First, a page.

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"Our study was sufficiently large and detailed enough to examine not just overall risk of cancer among older women with periodontal disease, but also to provide useful information on a number of cancer-specific sites," said the study's senior author Jean Wactawski-Wende, Professor at University at Buffalo, New York. 

The study included 65 869 postmenopausal women enrolled in the Women's Health Initiative, an ongoing national prospective study designed to investigate factors affecting disease and death risk in older American women. 

The average age of the participants was 68, and most were non-Hispanic white women.

As part of a follow-up health questionnaire, participants were asked "Has a dentist or dental hygienist ever told you that you had periodontal or gum disease?"

Women who reported a history of gum disease had a 14 per cent increased risk of overall cancer, according to the study published in the journal Cancer Epidemiology, Biomarkers & Prevention.

The risk associated with periodontal disease was highest for esophageal cancer, the researchers reported.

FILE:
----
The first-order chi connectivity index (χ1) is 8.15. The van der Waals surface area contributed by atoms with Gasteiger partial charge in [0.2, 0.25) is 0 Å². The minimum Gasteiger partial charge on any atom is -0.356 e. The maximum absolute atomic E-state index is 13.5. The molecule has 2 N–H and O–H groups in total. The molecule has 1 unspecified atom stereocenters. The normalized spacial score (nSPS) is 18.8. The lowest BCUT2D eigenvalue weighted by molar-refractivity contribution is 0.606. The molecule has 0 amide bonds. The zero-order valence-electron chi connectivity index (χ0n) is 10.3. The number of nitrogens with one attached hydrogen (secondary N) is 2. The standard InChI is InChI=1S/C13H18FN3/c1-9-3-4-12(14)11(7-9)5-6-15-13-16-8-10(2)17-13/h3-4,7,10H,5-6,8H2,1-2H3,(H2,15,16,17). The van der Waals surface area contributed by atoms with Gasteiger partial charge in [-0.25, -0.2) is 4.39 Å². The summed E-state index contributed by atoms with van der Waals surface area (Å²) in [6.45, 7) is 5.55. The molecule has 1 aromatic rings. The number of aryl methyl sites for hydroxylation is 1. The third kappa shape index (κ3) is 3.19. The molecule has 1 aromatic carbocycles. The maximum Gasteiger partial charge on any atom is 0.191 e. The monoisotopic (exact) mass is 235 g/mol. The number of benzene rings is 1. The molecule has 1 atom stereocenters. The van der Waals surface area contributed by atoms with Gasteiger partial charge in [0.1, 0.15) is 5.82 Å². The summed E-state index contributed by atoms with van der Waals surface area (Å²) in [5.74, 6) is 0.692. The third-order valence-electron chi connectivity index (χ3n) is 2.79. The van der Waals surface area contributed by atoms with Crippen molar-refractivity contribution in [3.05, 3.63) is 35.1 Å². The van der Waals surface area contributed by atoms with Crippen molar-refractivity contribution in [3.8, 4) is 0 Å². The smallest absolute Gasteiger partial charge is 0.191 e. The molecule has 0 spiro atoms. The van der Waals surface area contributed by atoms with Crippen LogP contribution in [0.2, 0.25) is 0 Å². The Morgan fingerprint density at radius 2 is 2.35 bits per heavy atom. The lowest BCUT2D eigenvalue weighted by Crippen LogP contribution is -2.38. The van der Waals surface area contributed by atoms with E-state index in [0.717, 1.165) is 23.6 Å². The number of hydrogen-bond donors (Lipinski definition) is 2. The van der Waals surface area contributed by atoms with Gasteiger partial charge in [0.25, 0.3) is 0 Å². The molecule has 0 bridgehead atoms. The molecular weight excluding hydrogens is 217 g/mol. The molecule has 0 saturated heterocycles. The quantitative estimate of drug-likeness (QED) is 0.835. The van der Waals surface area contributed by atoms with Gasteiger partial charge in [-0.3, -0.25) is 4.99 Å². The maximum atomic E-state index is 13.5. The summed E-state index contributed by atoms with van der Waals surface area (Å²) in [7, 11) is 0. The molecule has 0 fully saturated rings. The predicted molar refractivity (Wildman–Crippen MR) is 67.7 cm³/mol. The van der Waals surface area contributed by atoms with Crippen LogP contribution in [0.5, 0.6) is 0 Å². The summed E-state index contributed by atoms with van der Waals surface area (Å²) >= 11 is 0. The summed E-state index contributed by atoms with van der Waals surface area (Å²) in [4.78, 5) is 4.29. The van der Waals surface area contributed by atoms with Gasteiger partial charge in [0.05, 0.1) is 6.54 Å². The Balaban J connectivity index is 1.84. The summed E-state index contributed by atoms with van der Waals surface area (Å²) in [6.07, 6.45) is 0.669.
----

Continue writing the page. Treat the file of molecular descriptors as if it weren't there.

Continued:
"The esophagus is in close proximity to the oral cavity, and so periodontal pathogens may more easily gain access to and infect the esophageal mucosa and promote cancer risk at that site," Wactawski-Wende said.

Gallbladder cancer risk also was high in women who reported a history of gum disease.

"Chronic inflammation has also been implicated in gallbladder cancer, but there has been no data on the association between periodontal disease and gallbladder risk. Ours is the first study to report on such an association," said Ngozi Nwizu, Assistant Professor at the University of Texas Health Science Center at Houston.

Nwizu worked on the research while completing her doctorate in pathology at University at Buffalo.

The esophageal and gallbladder cancer findings are significant, Nwizu said. 

"Esophageal cancer ranks among the most deadly cancers and its etiology is not well known, but chronic inflammation has been implicated," she said.